Coronation Street (19th April 1976)

Written by H.V. Kershaw

With her aunt away for a few days, an anxious Mavis doesn’t fancy sleeping in the house by herself. The always hospitable Emily instantly offers her a bed. Unfortunately Ernie wasn’t consulted and doesn’t take the news well. And this sets in motion a chain of misfortune for him ….

When Mavis bounds through the door he does his best to hide his irritation (his best isn’t terribly good though) and heads out to the sanctuary of the Rovers. There he runs into Alf and Ray, who are looking forward to a charity stag night at the Gatsby Club – and guess what, they just happen to have an extra ticket.

Ray’s already proven to be a sneaky sort, as he’s convinced Deirdre that he’ll be working on an all night job (as opposed to swilling pints and ogling strippers). As for Alf, he doesn’t seem to have any sort of personal commitments to worry about (at this point in the series he’s still a character who we never really dig into – he might have his private traumas, but we’re not privy to them). But Ernie is a man of solid respectability.  A lay preacher, with a loving – if rather stern and humourless at times – wife. You can just sense that this night isn’t going to end well.

His excuse to Emily (to explain where he’s off to) is a good ‘un – he’s been asked to play piano down the Legion for the Easter Monday concert. Well he can’t disappoint the old folks, can he? With every word he utters, a web of deceit is spun just a little tighter ….

Also bubbling away in this episode are the first stirrings of Annie’s plan (well, she claims credit for it) for a pub Mastermind quiz. Stan – being a devote of Manchester United – looks like he’ll do well, even if Mrs Walker finds it difficult to imagine Stanley Ogden as a Superbrain! Hilda springs to his defence though.

In the scene (14:46) where Mrs Walker, Bet, Stan and Hilda are discussing the quiz, I found it hard to take my eye off the extra slap bang in the middle of the screen. I think it was his striped cap.

The attractions down at the Gatsby are wonderfully non-risqué, as befits a programme broadcast at 7:30 pm. A belly dancer called Fatima (Vicky Day) briefly wiggles her belly button in the direction of Ernie, who laps it up (as it were). A stripper, going by the wonderful name of Fifi LaTouche (Cindy Trueman), throws her bra at Ray, who comments that “you don’t get many of them at Tesco’s, mate”.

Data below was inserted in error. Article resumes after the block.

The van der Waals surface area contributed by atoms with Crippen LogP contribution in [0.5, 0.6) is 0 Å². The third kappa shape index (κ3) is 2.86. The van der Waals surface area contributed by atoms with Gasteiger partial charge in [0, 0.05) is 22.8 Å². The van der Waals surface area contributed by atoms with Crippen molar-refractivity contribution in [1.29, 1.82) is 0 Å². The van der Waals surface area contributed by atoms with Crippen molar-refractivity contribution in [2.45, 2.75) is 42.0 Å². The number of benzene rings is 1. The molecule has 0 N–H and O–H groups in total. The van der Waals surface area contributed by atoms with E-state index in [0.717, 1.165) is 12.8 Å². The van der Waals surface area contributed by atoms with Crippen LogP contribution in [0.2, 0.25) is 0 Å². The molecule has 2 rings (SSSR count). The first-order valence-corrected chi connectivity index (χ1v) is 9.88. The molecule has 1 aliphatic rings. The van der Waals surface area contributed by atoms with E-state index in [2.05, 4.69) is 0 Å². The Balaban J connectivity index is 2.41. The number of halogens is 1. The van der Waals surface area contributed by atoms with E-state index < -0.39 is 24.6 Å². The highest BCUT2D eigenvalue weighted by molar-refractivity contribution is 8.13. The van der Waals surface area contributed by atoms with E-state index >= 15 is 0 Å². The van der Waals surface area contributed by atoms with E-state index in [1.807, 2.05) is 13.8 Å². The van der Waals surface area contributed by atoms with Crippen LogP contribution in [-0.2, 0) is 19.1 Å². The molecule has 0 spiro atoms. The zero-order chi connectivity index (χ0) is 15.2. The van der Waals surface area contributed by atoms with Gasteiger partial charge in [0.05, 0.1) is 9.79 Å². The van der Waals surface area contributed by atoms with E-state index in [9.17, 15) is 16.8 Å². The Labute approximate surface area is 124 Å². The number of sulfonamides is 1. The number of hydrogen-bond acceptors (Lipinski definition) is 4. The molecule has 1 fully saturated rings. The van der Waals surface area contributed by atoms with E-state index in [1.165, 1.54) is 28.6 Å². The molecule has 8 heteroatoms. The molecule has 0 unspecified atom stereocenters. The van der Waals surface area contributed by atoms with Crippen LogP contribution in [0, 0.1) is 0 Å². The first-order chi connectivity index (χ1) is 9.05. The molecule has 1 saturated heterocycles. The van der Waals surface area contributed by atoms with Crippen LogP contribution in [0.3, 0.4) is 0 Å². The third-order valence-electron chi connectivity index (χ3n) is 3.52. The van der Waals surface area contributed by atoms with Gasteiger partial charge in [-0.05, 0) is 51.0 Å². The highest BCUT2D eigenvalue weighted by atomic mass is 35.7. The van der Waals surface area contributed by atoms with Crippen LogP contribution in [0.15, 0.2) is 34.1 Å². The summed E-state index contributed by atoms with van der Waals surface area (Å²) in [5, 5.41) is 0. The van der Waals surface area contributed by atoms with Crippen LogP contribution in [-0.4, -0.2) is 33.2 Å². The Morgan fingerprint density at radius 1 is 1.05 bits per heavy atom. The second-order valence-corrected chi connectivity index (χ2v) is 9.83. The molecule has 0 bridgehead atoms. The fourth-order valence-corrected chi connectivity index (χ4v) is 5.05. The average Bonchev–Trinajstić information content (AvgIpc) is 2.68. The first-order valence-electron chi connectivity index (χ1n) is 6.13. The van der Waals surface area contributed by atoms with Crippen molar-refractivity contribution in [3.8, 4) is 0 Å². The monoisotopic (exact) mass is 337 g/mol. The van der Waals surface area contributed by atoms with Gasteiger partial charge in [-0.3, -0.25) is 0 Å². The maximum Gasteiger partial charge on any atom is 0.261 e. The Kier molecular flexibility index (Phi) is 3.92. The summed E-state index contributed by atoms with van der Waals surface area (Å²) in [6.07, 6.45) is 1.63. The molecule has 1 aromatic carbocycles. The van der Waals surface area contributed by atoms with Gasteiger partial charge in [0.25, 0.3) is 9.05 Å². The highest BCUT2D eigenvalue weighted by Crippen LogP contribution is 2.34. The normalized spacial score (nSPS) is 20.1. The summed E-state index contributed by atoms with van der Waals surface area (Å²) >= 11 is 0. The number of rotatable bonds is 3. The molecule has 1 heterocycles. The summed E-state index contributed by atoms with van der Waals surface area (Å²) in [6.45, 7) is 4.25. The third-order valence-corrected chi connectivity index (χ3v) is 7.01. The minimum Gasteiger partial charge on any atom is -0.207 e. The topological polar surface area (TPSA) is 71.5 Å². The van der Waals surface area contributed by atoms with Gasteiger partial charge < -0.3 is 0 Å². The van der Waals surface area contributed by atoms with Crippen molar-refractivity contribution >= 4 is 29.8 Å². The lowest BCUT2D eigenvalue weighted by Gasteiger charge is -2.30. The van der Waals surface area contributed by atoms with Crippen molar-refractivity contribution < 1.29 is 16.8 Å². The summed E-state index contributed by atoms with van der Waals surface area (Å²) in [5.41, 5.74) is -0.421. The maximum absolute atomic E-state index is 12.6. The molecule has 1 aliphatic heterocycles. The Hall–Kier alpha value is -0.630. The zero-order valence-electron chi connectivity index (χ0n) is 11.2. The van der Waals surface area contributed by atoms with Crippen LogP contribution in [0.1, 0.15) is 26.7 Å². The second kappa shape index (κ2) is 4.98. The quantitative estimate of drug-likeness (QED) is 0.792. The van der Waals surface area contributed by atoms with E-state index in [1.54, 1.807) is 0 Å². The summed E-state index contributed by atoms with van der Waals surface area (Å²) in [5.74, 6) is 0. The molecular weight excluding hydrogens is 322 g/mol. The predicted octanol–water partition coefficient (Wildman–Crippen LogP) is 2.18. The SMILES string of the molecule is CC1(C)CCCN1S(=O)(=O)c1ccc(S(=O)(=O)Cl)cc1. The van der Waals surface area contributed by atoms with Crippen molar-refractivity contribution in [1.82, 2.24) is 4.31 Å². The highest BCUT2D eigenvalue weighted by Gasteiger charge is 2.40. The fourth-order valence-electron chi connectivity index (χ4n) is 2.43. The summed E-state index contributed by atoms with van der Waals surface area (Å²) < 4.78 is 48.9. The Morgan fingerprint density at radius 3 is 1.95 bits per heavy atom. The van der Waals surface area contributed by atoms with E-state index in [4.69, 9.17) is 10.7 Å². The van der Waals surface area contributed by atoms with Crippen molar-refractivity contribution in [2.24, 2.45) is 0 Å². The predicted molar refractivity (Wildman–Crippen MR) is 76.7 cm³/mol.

It’s all good unreconstructed male fun then, although these scenes are intercut with shots of the blissfully innocent Deirdre and Emily, which drives the point home that the married chaps are being a little naughty.

Your compere for the evening is Gig Prince (Bernard Wrigley). This was Wrigley’s first Coronation Street role (he’d rack up another five between 1977 and 1999).

The evening’s really beginning to go with a swing, but then Det. Insp. Conroy (John Pickles) takes the mike to inform the well-oiled punters that a police raid is now in operation. Oops, that’s a bit unfortunate.

2 thoughts on “Coronation Street (19th April 1976)

  1. The end of this episode (an overhead shot of the club floor, with the police weaving in between the tables, taking down the drinkers’ names) is stylistically very pleasing. The credits run over this scene for twenty seconds, giving the viewer a sense of being held in the room, rather than going out on a very dramatic beat. Regularly continuing the action – or focusing attention upon one property in the room – underneath the credits seems to be unique to this mid-seventies period Coronation Street, and something that I like about it.

    Liked by 1 person

    • Yes, sometimes they’ll just fade to black but often you do get a nice little bonus during the end credits. Just seen a lovely one in mid 1977, Gail and Suzie very gingerly riding the Ogden’s tandem down an unfamiliar road!

      Like

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